Higher Education Opportunities for Syrians Yield Praise worthy Results
Located in the very south of Turkey, close to the Syrian border, is Gaziantep, Turkey’s 6th largest city. Historically Gaziantep is famous for its rich cultural history and delicious cuisine; however the conflict in Syria has shifted a spotlight onto Gaziantep’s role as host to over 400,000 Syrian Refugees. Such a huge number can serve […]
Located in the very south of Turkey, close to the Syrian border, is Gaziantep, Turkey’s 6th largest city. Historically Gaziantep is famous for its rich cultural history and delicious cuisine; however the conflict in Syria has shifted a spotlight onto Gaziantep’s role as host to over 400,000 Syrian Refugees.
Such a huge number can serve to homogenise the diversity of these people, turning them from individuals to the singular category of ‘Refugees’. In its capacity as a higher education provider, SPARK works closely with Syrian students in Gaziantep and learns both of and from their individual stories and successes.
One such character whose achievements stood out to SPARK is former student Aws Orabi. Like many other Syrians, Aws found himself displaced to Turkey by the conflict in Syria, and he became one of 46 Syrians who enrolled onto the Conflict Sensitive Project Cycle Management (CS PCM) Course. SPARK developed this 10 week vocational training programme, in collaboration with Gaziantep University, to increase the number of skilled Syrian practitioners capable of responding to the emergency reconstruction, development, and recovery needs of Syria’s devastated economic sectors.
Reflecting back on his participation in the CS PCM course, Aws said: “I really benefited from all the modules in the course, especially the logic frame matrix, the needs assessment, and the key to writing a food proposal in English.” The course sought to reflect the internationalisation of the conflict, and the subsequent necessity for Syrian practitioners to develop their English language skills. The programme was delivered in a blend of English and Arabic, supplemented by English language courses customised for CS PCM. This allowed participants to improve their communication skills and increase opportunities to find work with international NGO’s responding to the Syrian crisis.
If at first you don’t succeed…
The CS PCM’s main focus was the primary sector, with a particular emphasis on agriculture, to develop the managerial and technical skills of students. This provided them with the basic tools necessary to analyse critical needs and design and implement corresponding early reconstruction projects. Before joining the CS PCM course, Aws submitted an unsuccessful project proposal to the UN: “[it failed] because I didn’t have any prior experience in this field, it just wasn’t very professional” he says. At the end of the course, students worked in groups to develop proposals for humanitarian projects in Syria covering critical issues such as food insecurity, education and water, sanitation and hygiene. Aws and some fellow students worked on his project proposal, re-submitting it to the UN a week after the course ended. “The UN was amazed by the development of the project and has approved the grant” explains Aws, adding: “honestly, without the experience I gained from this course, I don’t think we would have been able to secure funding for the project”.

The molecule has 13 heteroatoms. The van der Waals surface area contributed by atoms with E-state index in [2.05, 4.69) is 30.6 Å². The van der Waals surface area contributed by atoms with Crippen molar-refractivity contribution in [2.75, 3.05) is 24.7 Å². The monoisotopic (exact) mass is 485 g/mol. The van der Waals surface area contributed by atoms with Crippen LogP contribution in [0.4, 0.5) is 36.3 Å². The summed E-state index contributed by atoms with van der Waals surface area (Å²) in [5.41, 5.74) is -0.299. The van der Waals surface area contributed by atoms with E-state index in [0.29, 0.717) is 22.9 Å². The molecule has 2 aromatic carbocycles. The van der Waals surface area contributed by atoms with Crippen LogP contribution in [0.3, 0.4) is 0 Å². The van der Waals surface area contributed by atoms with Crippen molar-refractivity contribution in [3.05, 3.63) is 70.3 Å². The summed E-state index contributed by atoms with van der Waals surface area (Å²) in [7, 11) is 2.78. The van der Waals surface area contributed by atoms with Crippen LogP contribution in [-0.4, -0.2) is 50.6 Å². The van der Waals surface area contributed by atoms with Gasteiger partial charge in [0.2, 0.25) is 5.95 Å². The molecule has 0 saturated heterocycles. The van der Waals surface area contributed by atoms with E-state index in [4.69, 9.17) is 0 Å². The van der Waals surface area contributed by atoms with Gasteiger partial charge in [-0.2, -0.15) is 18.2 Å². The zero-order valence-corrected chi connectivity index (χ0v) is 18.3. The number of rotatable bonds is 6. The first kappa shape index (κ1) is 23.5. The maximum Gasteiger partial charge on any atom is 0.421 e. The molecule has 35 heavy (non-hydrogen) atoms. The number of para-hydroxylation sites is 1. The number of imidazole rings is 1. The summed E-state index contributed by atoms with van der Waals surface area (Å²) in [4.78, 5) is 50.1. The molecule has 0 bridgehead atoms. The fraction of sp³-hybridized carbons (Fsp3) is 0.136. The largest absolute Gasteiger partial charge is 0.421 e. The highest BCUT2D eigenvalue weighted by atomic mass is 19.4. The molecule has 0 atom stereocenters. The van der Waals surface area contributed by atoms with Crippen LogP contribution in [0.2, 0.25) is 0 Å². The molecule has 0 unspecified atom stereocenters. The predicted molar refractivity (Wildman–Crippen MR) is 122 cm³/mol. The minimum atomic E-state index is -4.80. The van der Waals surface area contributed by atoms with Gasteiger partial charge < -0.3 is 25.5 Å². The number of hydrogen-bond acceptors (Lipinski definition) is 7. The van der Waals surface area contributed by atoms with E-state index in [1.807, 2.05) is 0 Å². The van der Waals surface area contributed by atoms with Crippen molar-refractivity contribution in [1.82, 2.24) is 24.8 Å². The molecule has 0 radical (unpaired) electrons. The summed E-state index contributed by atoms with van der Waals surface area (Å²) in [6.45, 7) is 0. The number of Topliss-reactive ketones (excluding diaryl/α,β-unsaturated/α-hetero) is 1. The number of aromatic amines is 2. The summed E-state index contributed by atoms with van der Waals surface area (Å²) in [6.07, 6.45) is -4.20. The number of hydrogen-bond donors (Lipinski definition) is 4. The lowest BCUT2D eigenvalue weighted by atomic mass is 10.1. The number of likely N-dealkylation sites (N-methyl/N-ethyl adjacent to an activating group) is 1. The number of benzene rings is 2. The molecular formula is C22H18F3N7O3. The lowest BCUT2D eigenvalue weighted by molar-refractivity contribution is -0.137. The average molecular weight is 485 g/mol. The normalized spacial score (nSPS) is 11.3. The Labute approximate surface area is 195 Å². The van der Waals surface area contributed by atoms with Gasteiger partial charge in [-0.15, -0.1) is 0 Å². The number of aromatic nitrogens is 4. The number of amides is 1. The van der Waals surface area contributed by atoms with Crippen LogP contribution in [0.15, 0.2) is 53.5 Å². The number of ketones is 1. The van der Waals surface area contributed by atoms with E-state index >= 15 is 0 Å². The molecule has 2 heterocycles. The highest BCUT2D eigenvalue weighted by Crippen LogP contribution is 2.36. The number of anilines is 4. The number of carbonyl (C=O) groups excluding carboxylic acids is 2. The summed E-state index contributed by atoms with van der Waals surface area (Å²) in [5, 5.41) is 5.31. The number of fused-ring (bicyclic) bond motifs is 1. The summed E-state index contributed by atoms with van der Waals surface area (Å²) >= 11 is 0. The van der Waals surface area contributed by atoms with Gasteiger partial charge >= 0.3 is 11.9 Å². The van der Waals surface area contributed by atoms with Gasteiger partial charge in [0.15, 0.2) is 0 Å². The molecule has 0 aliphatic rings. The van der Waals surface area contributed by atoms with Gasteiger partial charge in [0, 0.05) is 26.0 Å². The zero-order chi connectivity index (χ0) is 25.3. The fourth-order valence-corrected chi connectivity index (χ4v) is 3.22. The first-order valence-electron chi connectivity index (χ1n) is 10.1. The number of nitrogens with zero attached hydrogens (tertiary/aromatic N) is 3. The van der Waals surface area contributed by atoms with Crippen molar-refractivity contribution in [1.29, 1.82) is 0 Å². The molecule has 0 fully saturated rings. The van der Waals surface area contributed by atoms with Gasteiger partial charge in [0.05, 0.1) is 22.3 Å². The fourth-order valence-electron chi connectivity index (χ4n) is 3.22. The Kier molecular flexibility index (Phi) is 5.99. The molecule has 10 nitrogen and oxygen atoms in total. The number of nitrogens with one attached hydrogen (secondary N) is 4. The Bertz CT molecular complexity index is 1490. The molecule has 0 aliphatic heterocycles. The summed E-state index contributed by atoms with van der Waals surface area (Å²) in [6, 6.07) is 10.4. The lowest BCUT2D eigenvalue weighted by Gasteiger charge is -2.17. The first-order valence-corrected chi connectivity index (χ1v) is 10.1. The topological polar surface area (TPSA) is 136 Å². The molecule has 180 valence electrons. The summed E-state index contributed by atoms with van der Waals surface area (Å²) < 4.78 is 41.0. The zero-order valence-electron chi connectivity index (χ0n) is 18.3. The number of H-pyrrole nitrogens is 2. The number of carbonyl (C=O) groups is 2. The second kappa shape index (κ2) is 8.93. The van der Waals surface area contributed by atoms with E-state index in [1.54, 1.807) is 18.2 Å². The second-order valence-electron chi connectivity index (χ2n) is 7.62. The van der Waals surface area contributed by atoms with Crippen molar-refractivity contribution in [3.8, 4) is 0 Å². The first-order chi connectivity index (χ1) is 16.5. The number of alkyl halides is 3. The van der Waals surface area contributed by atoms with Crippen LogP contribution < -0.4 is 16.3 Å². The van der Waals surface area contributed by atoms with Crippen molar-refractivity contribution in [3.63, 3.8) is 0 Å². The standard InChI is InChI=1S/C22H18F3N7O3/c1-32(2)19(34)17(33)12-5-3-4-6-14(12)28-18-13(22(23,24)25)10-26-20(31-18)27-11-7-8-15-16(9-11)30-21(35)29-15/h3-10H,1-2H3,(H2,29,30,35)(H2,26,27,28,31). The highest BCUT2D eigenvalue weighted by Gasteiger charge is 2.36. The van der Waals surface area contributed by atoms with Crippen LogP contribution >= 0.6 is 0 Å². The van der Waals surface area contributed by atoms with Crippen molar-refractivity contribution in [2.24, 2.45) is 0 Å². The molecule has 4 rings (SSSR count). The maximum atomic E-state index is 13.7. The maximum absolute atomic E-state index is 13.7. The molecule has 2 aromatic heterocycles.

Aws is now employed in the public relations department of SDI, a Turkish NGO which works in health, nutrition, food security and livelihoods (FSL) by providing humanitarian aid to besieged areas within Syria. “We implement a lot of projects in different areas across Syria and the CS PCM helped me to develop my abilities in project design and proposal writing especially” says Aws, “Basically my job is to write proposals and sometimes design the projects, and to liaise with other organisations and donors, presenting our projects proposals to obtain funding or partnerships. I also attend the UN OCHA’s (Office for the Coordination of Humanitarian Affairs’) coordination meetings”. It is Aws’ responsibility to ensure his NGO’s partnership with other national and international organisations results in effective and coordinated humanitarian action.
The implementation of Aws project will begin in March in Ghouta, an area near Damascus, which has been besieged for several years resulting in residents facing severe food insecurity. His project aims to tackle this by constructing fresh fruit and vegetables gardens for residents, and over 800 households are forecasted to benefit from the initiative.
Since 2015 SPARK has collaborated with Gaziantep University to offer Syrian refugees with educational opportunities. “The CS PCM course is part of a wide range of vocational higher education courses that SPARK offers to Syrian refugees in Turkey” says Daphne Mulder, SPARK’s Higher Education Project Officer in Gaziantep. Of the 46 Syrian students who enrolled onto the CS PCM course, 38 successfully completed the course and mastered skills such as budget planning, problem analysis techniques and monitoring and evaluating tools.